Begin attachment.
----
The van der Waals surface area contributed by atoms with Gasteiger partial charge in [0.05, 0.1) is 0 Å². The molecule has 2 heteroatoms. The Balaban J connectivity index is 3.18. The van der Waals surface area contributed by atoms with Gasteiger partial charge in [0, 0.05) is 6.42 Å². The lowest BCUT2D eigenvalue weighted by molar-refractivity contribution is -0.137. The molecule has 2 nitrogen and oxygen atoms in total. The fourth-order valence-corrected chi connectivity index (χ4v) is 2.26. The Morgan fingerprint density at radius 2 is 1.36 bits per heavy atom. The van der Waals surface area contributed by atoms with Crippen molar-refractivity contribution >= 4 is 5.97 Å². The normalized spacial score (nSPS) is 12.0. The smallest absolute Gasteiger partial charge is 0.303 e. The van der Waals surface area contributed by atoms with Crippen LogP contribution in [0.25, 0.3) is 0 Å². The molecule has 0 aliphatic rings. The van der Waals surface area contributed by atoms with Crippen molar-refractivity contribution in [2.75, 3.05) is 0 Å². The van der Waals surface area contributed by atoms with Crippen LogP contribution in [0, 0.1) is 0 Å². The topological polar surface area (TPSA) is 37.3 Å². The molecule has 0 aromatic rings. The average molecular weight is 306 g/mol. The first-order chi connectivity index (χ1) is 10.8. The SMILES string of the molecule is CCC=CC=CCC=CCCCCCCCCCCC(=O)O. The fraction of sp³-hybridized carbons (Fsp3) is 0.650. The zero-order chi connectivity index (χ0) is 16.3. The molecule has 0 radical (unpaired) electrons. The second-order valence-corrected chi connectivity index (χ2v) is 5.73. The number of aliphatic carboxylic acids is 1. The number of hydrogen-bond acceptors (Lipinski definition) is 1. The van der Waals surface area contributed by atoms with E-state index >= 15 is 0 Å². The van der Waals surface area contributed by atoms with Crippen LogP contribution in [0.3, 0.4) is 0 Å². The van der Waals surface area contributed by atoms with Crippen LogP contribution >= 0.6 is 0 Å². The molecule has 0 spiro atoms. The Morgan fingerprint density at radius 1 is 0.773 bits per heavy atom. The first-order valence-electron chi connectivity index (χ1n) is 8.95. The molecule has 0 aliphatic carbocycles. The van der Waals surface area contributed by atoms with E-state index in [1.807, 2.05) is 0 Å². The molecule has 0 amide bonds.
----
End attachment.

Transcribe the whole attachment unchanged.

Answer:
The van der Waals surface area contributed by atoms with Gasteiger partial charge in [0.05, 0.1) is 0 Å². The molecule has 2 heteroatoms. The Balaban J connectivity index is 3.18. The van der Waals surface area contributed by atoms with Gasteiger partial charge in [0, 0.05) is 6.42 Å². The lowest BCUT2D eigenvalue weighted by molar-refractivity contribution is -0.137. The molecule has 2 nitrogen and oxygen atoms in total. The fourth-order valence-corrected chi connectivity index (χ4v) is 2.26. The Morgan fingerprint density at radius 2 is 1.36 bits per heavy atom. The van der Waals surface area contributed by atoms with Crippen molar-refractivity contribution >= 4 is 5.97 Å². The normalized spacial score (nSPS) is 12.0. The smallest absolute Gasteiger partial charge is 0.303 e. The van der Waals surface area contributed by atoms with Crippen LogP contribution in [0.25, 0.3) is 0 Å². The molecule has 0 aliphatic rings. The van der Waals surface area contributed by atoms with Crippen molar-refractivity contribution in [2.75, 3.05) is 0 Å². The van der Waals surface area contributed by atoms with Crippen LogP contribution in [0, 0.1) is 0 Å². The topological polar surface area (TPSA) is 37.3 Å². The molecule has 0 aromatic rings. The average molecular weight is 306 g/mol. The first-order chi connectivity index (χ1) is 10.8. The SMILES string of the molecule is CCC=CC=CCC=CCCCCCCCCCCC(=O)O. The fraction of sp³-hybridized carbons (Fsp3) is 0.650. The zero-order chi connectivity index (χ0) is 16.3. The molecule has 0 radical (unpaired) electrons. The second-order valence-corrected chi connectivity index (χ2v) is 5.73. The number of aliphatic carboxylic acids is 1. The number of hydrogen-bond acceptors (Lipinski definition) is 1. The van der Waals surface area contributed by atoms with E-state index >= 15 is 0 Å². The van der Waals surface area contributed by atoms with Crippen LogP contribution in [0.3, 0.4) is 0 Å². The van der Waals surface area contributed by atoms with Crippen LogP contribution >= 0.6 is 0 Å². The molecule has 0 spiro atoms. The Morgan fingerprint density at radius 1 is 0.773 bits per heavy atom. The first-order valence-electron chi connectivity index (χ1n) is 8.95. The molecule has 0 aliphatic carbocycles. The van der Waals surface area contributed by atoms with E-state index in [1.807, 2.05) is 0 Å². The molecule has 0 amide bonds.